One verb at a time

Costa Blanca News (South Edition) - - Basic Spanish -

Quedar “Quedar” is quite a tricky verb to ex­plain. It’s used very com­monly in­deed in Span­ish in many ev­ery­day con­texts, but eludes di­rect trans­la­tion most of the time so is quite hard for peo­ple to hold in their heads. How­ever, fool-hardy as ever, I will give it a go.

First and fore­most, there is ab­so­lutely noth­ing to say about the con­ju­ga­tion of “quedar” so that’s some­thing at least. It is an en­tirely reg­u­lar, well-be­haved “-ar” verb with no odd ir­reg­u­lar forms hid­ing around the cor­ner. The difficulty re­ally comes in the trans­la­tion.

When I teach this verb I al­ways start with the re­flex­ive form, so that is what I’ll do now. “Quedarse” means “to stay”. Here are some ex­am­ples which I think are quite straight­for­ward: “Cuando voy a Inglaterra me quedo en la casa de mi her­mano” (When I go to Eng­land I stay in my brother’s house). “De­spués de la clase se quedó para hablar con la pro­fe­sora” (Af­ter the class s/he stayed to talk to the teacher). “Qué­date ahí, no te muevas” (Stay there! Dont´ move!)

There are other uses of “quedarse” which are a lit­tle more ab­stract. For ex­am­ple, we can use it to de­scribe var­i­ous emo­tional, usu­ally neg­a­tive, re­ac­tions. “Cuando oyó la noti­cia, se quedó atónito” (When he heard the news he was as­ton­ished). Here “quedarse” car­ries a fur­ther mean­ing which is “to re­main” or “to be left” – so we could trans­late the sen­tence “Cuando oyó la noti­cia, se quedó atónito” (When he heard the news he was left in an as­ton­ished state”). As you can see, we are al­ready mov­ing away from some­thing that is eas­ily trans­lat­able into English. A very com­mon col­lo­quial ex­pres­sion when we are shocked by some­thing is “quedarse helado/a” which would be some­thing like “frozen to the spot”. “Cuando me dijo eso, me quedé helada” (When he said that to me, I was left frozen to the spot). I’m try­ing to avoid the word “gob-smacked” but ac­tu­ally that is prob­a­bly the ex­pres­sion that best con­veys the idea.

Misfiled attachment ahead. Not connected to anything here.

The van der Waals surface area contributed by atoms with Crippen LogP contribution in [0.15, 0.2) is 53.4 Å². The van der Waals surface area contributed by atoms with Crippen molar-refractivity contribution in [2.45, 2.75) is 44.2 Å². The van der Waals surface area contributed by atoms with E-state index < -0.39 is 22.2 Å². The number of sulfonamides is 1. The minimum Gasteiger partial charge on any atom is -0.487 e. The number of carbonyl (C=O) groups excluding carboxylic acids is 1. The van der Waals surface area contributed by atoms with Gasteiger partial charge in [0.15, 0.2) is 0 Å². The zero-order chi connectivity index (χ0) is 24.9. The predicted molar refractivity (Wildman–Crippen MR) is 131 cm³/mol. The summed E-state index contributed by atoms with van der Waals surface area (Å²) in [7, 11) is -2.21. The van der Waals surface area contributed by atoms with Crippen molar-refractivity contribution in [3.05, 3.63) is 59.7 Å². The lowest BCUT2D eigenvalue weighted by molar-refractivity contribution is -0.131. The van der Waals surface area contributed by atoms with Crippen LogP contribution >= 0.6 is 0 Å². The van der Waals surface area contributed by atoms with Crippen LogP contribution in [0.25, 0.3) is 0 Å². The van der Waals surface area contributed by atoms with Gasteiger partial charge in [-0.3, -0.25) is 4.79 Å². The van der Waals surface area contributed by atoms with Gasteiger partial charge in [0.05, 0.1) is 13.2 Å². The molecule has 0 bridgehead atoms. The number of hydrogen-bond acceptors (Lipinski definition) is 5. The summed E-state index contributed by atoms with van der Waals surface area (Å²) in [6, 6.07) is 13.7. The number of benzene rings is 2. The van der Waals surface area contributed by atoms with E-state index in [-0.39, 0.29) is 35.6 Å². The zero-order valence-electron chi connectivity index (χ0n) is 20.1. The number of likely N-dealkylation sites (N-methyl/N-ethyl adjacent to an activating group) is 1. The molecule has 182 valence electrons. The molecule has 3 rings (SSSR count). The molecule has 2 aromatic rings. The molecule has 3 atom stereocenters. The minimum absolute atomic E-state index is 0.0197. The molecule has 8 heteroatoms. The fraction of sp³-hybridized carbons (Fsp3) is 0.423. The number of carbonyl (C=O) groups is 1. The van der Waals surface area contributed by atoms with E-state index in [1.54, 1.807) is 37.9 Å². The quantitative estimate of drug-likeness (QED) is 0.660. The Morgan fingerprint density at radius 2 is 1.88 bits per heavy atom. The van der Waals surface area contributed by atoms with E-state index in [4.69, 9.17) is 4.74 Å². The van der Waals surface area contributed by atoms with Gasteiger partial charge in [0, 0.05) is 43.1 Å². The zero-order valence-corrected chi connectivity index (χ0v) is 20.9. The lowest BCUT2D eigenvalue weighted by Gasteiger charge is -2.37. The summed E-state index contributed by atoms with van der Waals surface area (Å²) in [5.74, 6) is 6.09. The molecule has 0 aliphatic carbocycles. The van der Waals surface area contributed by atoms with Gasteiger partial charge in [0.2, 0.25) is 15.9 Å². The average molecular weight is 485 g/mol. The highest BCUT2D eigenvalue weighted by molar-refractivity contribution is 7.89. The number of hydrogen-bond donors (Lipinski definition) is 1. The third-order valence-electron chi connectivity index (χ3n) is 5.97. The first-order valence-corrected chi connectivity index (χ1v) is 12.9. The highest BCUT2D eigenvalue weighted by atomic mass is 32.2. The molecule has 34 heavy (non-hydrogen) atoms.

I’m go­ing to move straight on now to the use of “quedar” in its non-re­flex­ive form. This is used all the time to talk about so­cial ar­range­ments. As you are fully aware, the Span­ish are gen­er­ally highly so­cia­ble peo­ple, but at the same time, they are rather averse to mak­ing fixed ar­range­ments. Whereas I carry a di­ary and make a note of so­cial meeting in two weeks, in­clud­ing time and place, the Span­ish will make loose ar­range­ments, to be con­firmed or changed much nearer the time. This is all sorted out us­ing the verb “quedar”. “¿A qué hora quedamos?” (What time did we ar­range to meet?) “¿Dónde quedamos?” (Where did we ar­range to meet?). “No puedo, he quedado con mi her­mano” (I can’t – make it – I’ve ar­ranged to meet my brother). “¿Quedamos para mañana?” (Shall we ar­range to meet to­mor­row?) “Luego te llamo y quedamos” (I’ll phone you in a while and we’ll ar­range some­thing). So you see, to be cool, use “quedar”.

Me quedé dormida

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